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The Dictionary of Latin Urban Music: Decoding Slang in Reggaetón & Trap Lyrics

We listen to it full blast, we sing the lyrics at the top of our lungs, and even relate to the song, but perhaps there are times we are unsure of what we’re actually singing — and that’s OK, because Billboard has curated the ultimate Latin urban dictionary of reggaetón and trap music. 

In this edition, we specifically focus on Puerto Rican slang, decoding the meaning of words such as “puñeta,” “chavos,” and “la movie,” to name a few, found in the most popular lyrics. 

“Puerto Rico is the epicenter of everything that happens with urban music in the entire world,” Siggy Vázquez, Puerto Rican hitmaker who’s worked with Myke Towers, Shakira, and more, tells Billboard. “There are many countries that have contributed to our music, we owe a lot to Panama, Jamaica, and the United States, but Puerto Rico maintained that essence and knew how to globalize the movement. I think that the slang that we Boricuas use is unique. It dates back to the neighborhood, from the experiences we go through every day, and I think that connection is marked and reflected with the slang that we use in reggaetón lyrics. Currently, it’s one of the important characteristics by which our music is influencing and reaching larger markets.” 

Evidently, Puerto Rican slang has transcended the Caribbean island and expanded into other countries. Colombian star Karol G released the empowering “Bichota” deriving from the Puerto Rican term “bichote” that describes someone who’s powerful; Dominican artist Natti Natasha dropped the provocative “Algarete”; and “Bellakeo” finds Brazilian sensation Anitta and Mexican phenomenon Peso Pluma singing about being turned on.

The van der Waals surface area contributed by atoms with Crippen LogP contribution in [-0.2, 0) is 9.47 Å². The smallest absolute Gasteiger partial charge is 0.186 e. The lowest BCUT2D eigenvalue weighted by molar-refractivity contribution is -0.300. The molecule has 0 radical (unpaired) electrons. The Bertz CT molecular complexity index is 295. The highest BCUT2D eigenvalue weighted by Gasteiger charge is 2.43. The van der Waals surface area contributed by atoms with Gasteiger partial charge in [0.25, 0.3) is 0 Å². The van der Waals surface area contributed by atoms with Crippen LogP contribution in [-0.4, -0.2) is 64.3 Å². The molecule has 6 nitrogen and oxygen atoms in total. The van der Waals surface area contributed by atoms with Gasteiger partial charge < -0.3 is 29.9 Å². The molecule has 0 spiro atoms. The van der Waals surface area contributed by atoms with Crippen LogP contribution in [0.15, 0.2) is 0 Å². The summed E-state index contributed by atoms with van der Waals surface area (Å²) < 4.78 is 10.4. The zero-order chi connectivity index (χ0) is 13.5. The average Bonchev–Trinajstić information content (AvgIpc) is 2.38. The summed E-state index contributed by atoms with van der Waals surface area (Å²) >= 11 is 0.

“I think it’s great that other countries use our vocabulary,” reggaetón and trap artist Brytiago says to Billboard. “In this way we maintain our culture and vocabulary, and it’s a way to represent our flag and roots to other diverse cultures in music. Music is a universal language, it belongs to all of us. If our vocabulary inspires others, that’s a great thing because it helps us continue to represent the beginnings of our movement.”

“I think that was the main goal: to let the world know about our slang and have other countries be nurtured and help us diversify,” adds Vázquez. “I think the most important thing about this is that when you listen to the music and there’s a word that you don’t understand, you search its meaning and its origin. At the same time, we are talking about education and we are doing proactive things so that people can be oriented about our movement and culture.” 

From “al garete” to “corillo” to “tiraera,” check out the list below.

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